Wednesday, March 7, 2012

Nicole Krauss and my inner 13-year-old

Tuesday afternoon, Nicole Krauss due any moment for a Q&A, I was excited and a little nervous. A birthday this week, I had just confessed to Nancy that despite my 51 years, I still feel like the anxious 13-year-old girl I was in 1974. Nicole Krauss. Yikes. Bestselling novels. Young, hip, East Coast Jewish writer. Famous hubby. Rumor had it that she deflects all questions about her personal life, and I wondered if all I would see was Krauss's lovely forehead as she angled her gaze toward the floor to look down at me. Thankfully, as is almost always the case, my inner 13-year-old was wrong. Fantasies of Midwest inferiority notwithstanding, Nicole Krauss was polite and well-spoken.

At the Q&A Krauss spoke about becoming a novelist, saying that by the age of 15 she knew she wanted to become a published writer. "The need to write is a need for freedom," she said. The literary form that first captured her attention was poetry, and she studied with Joseph Brodsky. By the time she turned 25, though, she realized the compact and compressed form of poetry demanded perfection, and diminished her personal space. She felt trapped. She discovered what she was meant to do even as she wrote the first few pages of what would become her first novel, "Man Walks Into a Room." Joking that she is now a failed poet, she explained that within the space of a novel she finds infinite freedom, a way to recreate herself. "Novel writing," said Krauss, "fits the way I think." An ill-defined form, she said, the novel is by nature imperfect. "I've learned to enjoy relaxing into a novel's imperfections. Novels illuminate new aspects of life, she said, and within their pages there is always a conversation between the fictional world and real life.

Krauss told us a bit about her writing process. She begins a novel by using a series of dots -- characters, images or moods that compel her -- that serve as jumping off points. "My work as a writer is to find the coherence. I'm interested in seeing how the parts are juxtaposed," she said. She creates a set of characters, the underlying requirement is that for each she must feel a profound empathy. The quality of this empathy, though, has a different quality in each of her books. "Leo and Alma, from "The History of Love" wear their hearts on their sleeves," said Krauss. On the other hand, the cruel Israeli father from "Great House" had Krauss wondering what the quality of that empathy was. She came to see that, as with many of her characters, he needed to unburden himself.

Krauss said her writing is a process of enormous trial and error, a throwing of herself into the unknown and coming up against parts of herself she didn't know she had. In describing her three novels, she noted that "Man Walks Into a Room" is a linear work, whereas "The History of Love" is polyphonic. "History of Love," she said, is about the power of imagination, about the power we have to reinvent ourselves. "Great Desk" is made up of stories that touch at points, that allow readers to see parts echo within the whole. Referring to "Great House," Krauss described the desk as related to the idea of the burden of inheritance. A huge and bulky hand-me-down, the desk was incredibly flexible as a metaphor, and served as the connective tissue between the stories.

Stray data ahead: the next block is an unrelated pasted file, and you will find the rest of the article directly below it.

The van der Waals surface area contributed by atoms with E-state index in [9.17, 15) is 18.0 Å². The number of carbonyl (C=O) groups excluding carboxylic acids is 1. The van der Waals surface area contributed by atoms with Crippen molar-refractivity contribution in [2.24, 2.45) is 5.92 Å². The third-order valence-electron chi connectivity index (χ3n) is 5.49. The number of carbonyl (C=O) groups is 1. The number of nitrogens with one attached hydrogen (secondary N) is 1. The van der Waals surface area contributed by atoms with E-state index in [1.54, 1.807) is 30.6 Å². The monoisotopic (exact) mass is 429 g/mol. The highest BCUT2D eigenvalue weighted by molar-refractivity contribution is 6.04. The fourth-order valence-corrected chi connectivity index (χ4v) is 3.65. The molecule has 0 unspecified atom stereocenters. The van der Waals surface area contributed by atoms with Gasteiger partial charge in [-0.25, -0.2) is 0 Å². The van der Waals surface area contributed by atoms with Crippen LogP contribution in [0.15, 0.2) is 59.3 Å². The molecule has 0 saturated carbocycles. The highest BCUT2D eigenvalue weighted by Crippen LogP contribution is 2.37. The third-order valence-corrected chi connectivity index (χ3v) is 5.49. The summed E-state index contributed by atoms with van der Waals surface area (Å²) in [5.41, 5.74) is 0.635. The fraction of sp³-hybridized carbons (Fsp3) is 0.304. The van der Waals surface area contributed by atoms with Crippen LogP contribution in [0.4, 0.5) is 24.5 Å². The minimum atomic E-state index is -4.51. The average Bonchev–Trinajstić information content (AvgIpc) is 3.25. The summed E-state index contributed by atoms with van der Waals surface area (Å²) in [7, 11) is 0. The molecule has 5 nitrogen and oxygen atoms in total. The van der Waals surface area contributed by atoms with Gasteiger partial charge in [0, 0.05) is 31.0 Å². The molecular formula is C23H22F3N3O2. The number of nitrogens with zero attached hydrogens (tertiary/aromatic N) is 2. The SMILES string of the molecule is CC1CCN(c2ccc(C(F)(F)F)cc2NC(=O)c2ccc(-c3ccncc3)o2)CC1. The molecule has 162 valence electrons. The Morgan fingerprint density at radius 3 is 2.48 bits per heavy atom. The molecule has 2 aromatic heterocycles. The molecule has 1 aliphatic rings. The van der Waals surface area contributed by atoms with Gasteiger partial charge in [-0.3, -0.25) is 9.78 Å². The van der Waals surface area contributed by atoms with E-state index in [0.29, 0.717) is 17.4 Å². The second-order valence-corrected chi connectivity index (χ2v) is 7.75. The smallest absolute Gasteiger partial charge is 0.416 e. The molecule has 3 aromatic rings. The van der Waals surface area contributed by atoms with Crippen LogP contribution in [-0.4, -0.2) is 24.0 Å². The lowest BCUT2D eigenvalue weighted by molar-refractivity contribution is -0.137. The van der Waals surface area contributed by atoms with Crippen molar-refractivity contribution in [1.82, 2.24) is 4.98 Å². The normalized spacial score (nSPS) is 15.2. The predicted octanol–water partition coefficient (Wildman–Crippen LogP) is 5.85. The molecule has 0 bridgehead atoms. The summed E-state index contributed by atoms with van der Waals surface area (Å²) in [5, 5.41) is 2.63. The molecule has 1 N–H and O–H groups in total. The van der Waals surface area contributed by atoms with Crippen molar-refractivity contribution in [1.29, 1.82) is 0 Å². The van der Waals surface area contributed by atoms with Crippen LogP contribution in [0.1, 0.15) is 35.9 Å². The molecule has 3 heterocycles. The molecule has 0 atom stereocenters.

Interestingly, Krauss said she embarks on each new novel without a game plan, without an endpoint. As she works on a novel, the concerns within it need to grow, and as this sense of urgency builds, her characters' paths reveal themselves. Ultimately, for both Krauss and her readers, each novel is a discovery until the very end.

Krauss's masters degree is not in creative writing, but in art history. I asked her how her studies of the visual arts impacted her writing, and she noted that she sees her novels visually. When someone asked to what extent she keeps the reader in mind as she writes, Krauss replied that, in general, she doesn't think a lot about the reader until revision begins.

Writing pal Maria Cook asked Krauss why her writing lens focuses on how characters deal with trauma's after-effects, rather than how they survive the trauma itself. Krauss responded that writing about the traumatic situations theselves simply doesn't provoke her imagination. "What fascinates me is what trauma asks of the survivors, how they are called upon to radically recreate themselves."

Sitting across from Krauss at dinner that night, my inner 13-year-old reappeared. How many people get to say they had dinner with Nicole Krauss? Still, I hoped for a chance to see the author a little less guarded. It was clear Kraus was still on duty, though. She agreeably chatted about literature, but wasn't eager to engage on a personal level. She shared with us her fondness for translations and works by European and Israeli authors. I asked Krauss if she thought of herself as a Jewish writer, and she resisted the label, saying she would like to be able to write about anything that spurs her imagination.

Charming at her evening reading, she apologized to anyone in the audience who might have come to see Nicola Kraus, author of "The Nanny Diaries." She read from "Great House," and answered a few questions. It was while answering one of these questions that Krauss returned to the theme that lies at the foundation of her work: empathy, which she said was, for a writer, one of the most important things. "Literature is one of the few opportunities to stand in another's shoes, to transcend boundaries and experience another's life.

"We'll always need literature as long as empathy matters to us."

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